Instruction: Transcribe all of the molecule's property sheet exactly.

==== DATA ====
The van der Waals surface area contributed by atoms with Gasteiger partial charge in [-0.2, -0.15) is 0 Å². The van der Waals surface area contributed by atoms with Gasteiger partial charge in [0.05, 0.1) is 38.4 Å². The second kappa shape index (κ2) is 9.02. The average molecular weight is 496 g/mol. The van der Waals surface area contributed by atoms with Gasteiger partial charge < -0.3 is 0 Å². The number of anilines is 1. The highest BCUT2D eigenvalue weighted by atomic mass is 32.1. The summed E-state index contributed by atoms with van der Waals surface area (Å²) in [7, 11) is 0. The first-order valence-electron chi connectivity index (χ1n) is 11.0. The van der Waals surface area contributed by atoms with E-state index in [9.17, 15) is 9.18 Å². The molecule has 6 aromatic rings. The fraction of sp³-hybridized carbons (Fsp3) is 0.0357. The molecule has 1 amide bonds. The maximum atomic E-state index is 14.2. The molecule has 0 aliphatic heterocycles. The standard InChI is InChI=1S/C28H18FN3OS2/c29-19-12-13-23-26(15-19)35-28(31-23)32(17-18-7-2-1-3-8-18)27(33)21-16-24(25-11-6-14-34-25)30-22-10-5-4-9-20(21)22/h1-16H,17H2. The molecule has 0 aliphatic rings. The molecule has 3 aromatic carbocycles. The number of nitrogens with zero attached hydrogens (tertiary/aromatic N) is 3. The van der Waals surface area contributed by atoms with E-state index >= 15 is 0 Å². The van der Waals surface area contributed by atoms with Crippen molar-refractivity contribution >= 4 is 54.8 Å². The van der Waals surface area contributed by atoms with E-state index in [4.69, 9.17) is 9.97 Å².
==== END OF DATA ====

The van der Waals surface area contributed by atoms with Gasteiger partial charge in [-0.2, -0.15) is 0 Å². The van der Waals surface area contributed by atoms with Gasteiger partial charge in [0.05, 0.1) is 38.4 Å². The second kappa shape index (κ2) is 9.02. The average molecular weight is 496 g/mol. The van der Waals surface area contributed by atoms with Gasteiger partial charge < -0.3 is 0 Å². The number of anilines is 1. The highest BCUT2D eigenvalue weighted by atomic mass is 32.1. The summed E-state index contributed by atoms with van der Waals surface area (Å²) in [7, 11) is 0. The first-order valence-electron chi connectivity index (χ1n) is 11.0. The van der Waals surface area contributed by atoms with E-state index in [9.17, 15) is 9.18 Å². The molecule has 6 aromatic rings. The fraction of sp³-hybridized carbons (Fsp3) is 0.0357. The molecule has 1 amide bonds. The maximum atomic E-state index is 14.2. The molecule has 0 aliphatic heterocycles. The standard InChI is InChI=1S/C28H18FN3OS2/c29-19-12-13-23-26(15-19)35-28(31-23)32(17-18-7-2-1-3-8-18)27(33)21-16-24(25-11-6-14-34-25)30-22-10-5-4-9-20(21)22/h1-16H,17H2. The molecule has 0 aliphatic rings. The molecule has 3 aromatic carbocycles. The number of nitrogens with zero attached hydrogens (tertiary/aromatic N) is 3. The van der Waals surface area contributed by atoms with E-state index >= 15 is 0 Å². The van der Waals surface area contributed by atoms with Crippen molar-refractivity contribution >= 4 is 54.8 Å². The van der Waals surface area contributed by atoms with E-state index in [4.69, 9.17) is 9.97 Å².